When Nike adopted the fourth grade at Rachel Cloues‘s school for a year, for instance, the company‘s employees played games with the children and gave them branded gifts. In an article she wrote about her experience with Nike‘s sponsorship in her school, Cloues described watching “… as our students were indoctrinated into a corporate culture, experiencing the lovely Nike Campus without being asked to consider where Nike products are made, who makes them, and under what conditions.” 54 She, however, was wondering about those questions that Nike was happy to avoid. Back at school, she tried to teach her students to think more critically about their consumer choices. 55 She designed a math lesson to help them think about where their sneakers were made and an advertising unit to help them see how media influences their decisions. This teacher felt, however, that such lessons were not supposed to be happening as Nike support flowed into the school. In the end, she wrote, "I didn‘t have the tools or the support to take either of these projects to any great depth. I also was not comfortable using Nike as an example for critical study. I worried that people at our school would view it as 'inappropriate.‘"56 If Nike had been aware of her efforts, it seems very likely the corporate sponsors would have found the lesson inappropriate." …..
That‘s a very good question. As matter of policy, the best way to stop is before you start. This can be accomplished by changing the current tacit presumption that commercializing activities in schools are not harmful unless proven to be so to an explicit presumption that commercializing activities are harmful unless proven not to be. This is, in fact, the way new drugs are tested and reviewed before being allowed on the market. Pharmaceuticals are not approved for use until they are proven to cause no harm to potential patients and that they provide the benefits claimed. So too, commercializing programs in schools should not be approved until they are proven to cause no harm to the children who will be their targets; and further, that they demonstrate a clearly understood educational benefit for those children.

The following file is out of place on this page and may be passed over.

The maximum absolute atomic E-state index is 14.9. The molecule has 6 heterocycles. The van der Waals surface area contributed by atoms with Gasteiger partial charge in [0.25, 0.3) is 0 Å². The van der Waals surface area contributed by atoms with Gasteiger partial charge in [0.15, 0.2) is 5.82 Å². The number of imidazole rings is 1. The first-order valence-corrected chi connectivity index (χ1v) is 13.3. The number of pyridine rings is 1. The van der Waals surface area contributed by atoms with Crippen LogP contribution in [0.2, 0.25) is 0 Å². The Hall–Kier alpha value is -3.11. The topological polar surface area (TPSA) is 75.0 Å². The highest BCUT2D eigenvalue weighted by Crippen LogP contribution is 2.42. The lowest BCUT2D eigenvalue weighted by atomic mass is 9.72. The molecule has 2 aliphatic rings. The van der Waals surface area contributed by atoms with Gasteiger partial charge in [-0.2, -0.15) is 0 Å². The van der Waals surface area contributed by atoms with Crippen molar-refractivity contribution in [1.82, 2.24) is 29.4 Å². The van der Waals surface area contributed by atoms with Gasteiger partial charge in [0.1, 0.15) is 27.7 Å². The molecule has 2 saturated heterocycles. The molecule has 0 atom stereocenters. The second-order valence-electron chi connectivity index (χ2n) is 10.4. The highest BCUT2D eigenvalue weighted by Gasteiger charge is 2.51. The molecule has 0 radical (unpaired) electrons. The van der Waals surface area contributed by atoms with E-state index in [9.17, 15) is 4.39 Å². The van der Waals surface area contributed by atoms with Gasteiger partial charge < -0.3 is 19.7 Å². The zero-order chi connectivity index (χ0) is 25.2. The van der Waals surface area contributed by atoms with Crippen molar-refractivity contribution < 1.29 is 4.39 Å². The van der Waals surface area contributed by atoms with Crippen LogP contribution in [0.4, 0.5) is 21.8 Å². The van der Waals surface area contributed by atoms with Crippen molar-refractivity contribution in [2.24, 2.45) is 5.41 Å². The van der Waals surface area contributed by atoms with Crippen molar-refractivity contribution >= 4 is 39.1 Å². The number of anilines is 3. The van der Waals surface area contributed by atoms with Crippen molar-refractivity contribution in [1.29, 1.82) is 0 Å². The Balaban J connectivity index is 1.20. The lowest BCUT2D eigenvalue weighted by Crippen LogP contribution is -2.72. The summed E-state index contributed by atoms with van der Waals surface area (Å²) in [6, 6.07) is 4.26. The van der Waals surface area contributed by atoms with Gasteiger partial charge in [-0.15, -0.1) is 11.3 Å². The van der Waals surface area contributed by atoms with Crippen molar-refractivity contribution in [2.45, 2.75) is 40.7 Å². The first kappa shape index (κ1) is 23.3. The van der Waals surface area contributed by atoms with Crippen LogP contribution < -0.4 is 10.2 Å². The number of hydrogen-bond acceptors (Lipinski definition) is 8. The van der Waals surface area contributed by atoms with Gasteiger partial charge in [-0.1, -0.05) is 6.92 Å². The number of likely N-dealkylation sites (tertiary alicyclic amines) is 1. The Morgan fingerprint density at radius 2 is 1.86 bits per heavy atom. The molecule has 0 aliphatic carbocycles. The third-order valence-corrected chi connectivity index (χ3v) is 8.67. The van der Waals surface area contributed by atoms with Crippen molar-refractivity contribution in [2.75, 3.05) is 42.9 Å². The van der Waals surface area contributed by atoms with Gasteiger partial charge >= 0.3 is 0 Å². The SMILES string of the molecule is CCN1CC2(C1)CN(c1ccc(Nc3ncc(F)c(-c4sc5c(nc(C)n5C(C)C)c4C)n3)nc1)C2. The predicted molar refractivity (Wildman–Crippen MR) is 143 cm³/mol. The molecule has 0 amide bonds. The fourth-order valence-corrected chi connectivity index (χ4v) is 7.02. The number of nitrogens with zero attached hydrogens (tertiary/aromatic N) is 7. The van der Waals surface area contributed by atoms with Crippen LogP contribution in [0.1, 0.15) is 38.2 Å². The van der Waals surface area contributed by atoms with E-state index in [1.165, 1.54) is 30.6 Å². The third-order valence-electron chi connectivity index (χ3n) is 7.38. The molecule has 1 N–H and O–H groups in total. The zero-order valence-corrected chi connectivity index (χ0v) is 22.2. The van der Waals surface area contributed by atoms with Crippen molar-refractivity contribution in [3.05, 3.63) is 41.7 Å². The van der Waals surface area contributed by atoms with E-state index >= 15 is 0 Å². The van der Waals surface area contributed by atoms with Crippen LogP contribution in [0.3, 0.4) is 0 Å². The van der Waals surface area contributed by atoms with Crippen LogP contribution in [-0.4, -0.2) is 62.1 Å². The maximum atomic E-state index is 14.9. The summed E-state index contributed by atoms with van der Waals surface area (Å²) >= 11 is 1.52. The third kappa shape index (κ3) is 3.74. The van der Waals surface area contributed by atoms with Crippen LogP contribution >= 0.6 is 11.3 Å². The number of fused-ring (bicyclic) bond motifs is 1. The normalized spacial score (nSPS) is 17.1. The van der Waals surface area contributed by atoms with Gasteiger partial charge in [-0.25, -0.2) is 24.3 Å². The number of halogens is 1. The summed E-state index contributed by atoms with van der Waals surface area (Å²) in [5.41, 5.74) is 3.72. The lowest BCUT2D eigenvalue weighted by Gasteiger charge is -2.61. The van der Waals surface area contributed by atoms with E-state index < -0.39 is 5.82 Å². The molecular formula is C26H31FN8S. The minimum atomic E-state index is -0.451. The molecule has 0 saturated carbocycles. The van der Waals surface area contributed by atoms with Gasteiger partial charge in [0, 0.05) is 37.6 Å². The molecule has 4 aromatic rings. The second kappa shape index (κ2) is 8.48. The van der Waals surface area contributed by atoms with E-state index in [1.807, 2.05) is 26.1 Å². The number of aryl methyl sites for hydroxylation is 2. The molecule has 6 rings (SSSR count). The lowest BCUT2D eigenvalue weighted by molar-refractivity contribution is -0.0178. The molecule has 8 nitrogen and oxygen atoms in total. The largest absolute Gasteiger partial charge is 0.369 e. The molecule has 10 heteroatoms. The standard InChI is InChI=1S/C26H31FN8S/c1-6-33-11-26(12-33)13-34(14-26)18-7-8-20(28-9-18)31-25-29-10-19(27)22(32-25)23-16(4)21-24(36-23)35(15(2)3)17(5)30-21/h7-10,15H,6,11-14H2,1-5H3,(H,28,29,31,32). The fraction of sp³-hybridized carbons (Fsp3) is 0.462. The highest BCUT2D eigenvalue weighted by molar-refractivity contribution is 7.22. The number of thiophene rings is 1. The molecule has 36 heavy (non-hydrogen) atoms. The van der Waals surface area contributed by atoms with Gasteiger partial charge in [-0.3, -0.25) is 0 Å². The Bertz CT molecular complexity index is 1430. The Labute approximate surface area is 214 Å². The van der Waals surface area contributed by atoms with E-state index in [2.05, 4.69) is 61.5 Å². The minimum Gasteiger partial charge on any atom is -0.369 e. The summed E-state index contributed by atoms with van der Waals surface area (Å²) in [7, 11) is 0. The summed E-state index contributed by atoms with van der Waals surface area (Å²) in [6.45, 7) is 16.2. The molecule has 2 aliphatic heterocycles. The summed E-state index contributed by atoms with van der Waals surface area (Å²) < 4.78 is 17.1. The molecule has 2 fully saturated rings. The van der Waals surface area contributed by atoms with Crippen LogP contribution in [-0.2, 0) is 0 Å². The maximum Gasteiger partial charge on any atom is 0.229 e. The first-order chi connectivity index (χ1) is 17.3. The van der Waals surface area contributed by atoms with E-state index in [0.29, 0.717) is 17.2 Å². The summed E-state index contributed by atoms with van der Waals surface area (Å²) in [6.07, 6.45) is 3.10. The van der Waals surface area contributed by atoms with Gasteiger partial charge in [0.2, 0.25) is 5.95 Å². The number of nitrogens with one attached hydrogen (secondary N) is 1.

….. Their harm becomes apparent only when we look for what is most hard to find, because it resides in what is not there rather than what is. What is not there—with any and all types of corporate engagement in the schools—is dedication to the best interests of the children. It bears repeating and keeping at the forefront of any discussion of corporate involvement in the schools: corporations are self-interested entities in business for one purpose—to make money. Publicly traded corporations are required by law to put the interests of their shareholders first. Educating children is not their mission. …. “The Educational Cost of Schoolhouse Commercialism” by Alex Molnar, Faith Boninger, Joseph Fogarty
Additional studies by Alex Molnar
As far as I know none of these academic sources have tired to claim that corporate activity in schools are a direct contributing factor but a close look at many of these studies clearly seem to indicate that they almost certainly are, although it is hard to tell exactly how much. Determining this would almost certainly require more research and a willingness to acknowledge the evidence that is presented from that research. In many cases when research contradicts the best short term interest of corporations that are only interested in short term profit they routinely argue that it is inconclusive and they often finance their own research which is generally biased; in fact a review of many of the studies, including one about BPA, that was done by Lawrence Lessig in “Republic Lost” clearly indicates that studies that are financed by corporations are much more likely to come to conclusions that support the agenda of the corporations whether there is a Quid Pro Quo or not.